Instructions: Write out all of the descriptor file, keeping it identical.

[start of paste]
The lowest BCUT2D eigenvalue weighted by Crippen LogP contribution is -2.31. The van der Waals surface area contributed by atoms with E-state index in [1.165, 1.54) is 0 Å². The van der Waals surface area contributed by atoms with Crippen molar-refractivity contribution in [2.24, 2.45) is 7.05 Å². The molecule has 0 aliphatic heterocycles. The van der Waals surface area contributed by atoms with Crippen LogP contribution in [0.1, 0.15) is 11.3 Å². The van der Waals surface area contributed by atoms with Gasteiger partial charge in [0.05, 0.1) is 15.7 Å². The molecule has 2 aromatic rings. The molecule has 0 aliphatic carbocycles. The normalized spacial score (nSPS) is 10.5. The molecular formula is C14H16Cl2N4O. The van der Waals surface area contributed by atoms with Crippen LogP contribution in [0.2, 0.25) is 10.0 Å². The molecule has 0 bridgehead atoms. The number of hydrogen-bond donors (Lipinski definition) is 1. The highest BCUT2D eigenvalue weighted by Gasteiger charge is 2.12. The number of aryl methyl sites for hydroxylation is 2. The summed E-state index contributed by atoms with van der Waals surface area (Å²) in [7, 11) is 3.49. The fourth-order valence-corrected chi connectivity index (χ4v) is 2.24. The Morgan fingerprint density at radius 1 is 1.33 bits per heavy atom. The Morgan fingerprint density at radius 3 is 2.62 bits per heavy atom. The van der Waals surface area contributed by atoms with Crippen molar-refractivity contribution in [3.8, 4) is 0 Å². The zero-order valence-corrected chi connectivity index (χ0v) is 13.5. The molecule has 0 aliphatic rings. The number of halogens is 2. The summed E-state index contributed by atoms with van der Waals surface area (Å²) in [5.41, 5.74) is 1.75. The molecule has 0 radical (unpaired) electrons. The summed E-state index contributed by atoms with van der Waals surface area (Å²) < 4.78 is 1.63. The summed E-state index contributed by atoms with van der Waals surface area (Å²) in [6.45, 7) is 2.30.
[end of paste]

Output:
The lowest BCUT2D eigenvalue weighted by Crippen LogP contribution is -2.31. The van der Waals surface area contributed by atoms with E-state index in [1.165, 1.54) is 0 Å². The van der Waals surface area contributed by atoms with Crippen molar-refractivity contribution in [2.24, 2.45) is 7.05 Å². The molecule has 0 aliphatic heterocycles. The van der Waals surface area contributed by atoms with Crippen LogP contribution in [0.1, 0.15) is 11.3 Å². The van der Waals surface area contributed by atoms with Gasteiger partial charge in [0.05, 0.1) is 15.7 Å². The molecule has 2 aromatic rings. The molecule has 0 aliphatic carbocycles. The normalized spacial score (nSPS) is 10.5. The molecular formula is C14H16Cl2N4O. The van der Waals surface area contributed by atoms with Crippen LogP contribution in [0.2, 0.25) is 10.0 Å². The molecule has 0 bridgehead atoms. The number of hydrogen-bond donors (Lipinski definition) is 1. The highest BCUT2D eigenvalue weighted by Gasteiger charge is 2.12. The number of aryl methyl sites for hydroxylation is 2. The summed E-state index contributed by atoms with van der Waals surface area (Å²) in [7, 11) is 3.49. The fourth-order valence-corrected chi connectivity index (χ4v) is 2.24. The Morgan fingerprint density at radius 1 is 1.33 bits per heavy atom. The Morgan fingerprint density at radius 3 is 2.62 bits per heavy atom. The van der Waals surface area contributed by atoms with Crippen molar-refractivity contribution in [3.8, 4) is 0 Å². The zero-order valence-corrected chi connectivity index (χ0v) is 13.5. The molecule has 0 aliphatic rings. The number of halogens is 2. The summed E-state index contributed by atoms with van der Waals surface area (Å²) in [5.41, 5.74) is 1.75. The molecule has 0 radical (unpaired) electrons. The summed E-state index contributed by atoms with van der Waals surface area (Å²) < 4.78 is 1.63. The summed E-state index contributed by atoms with van der Waals surface area (Å²) in [6.45, 7) is 2.30.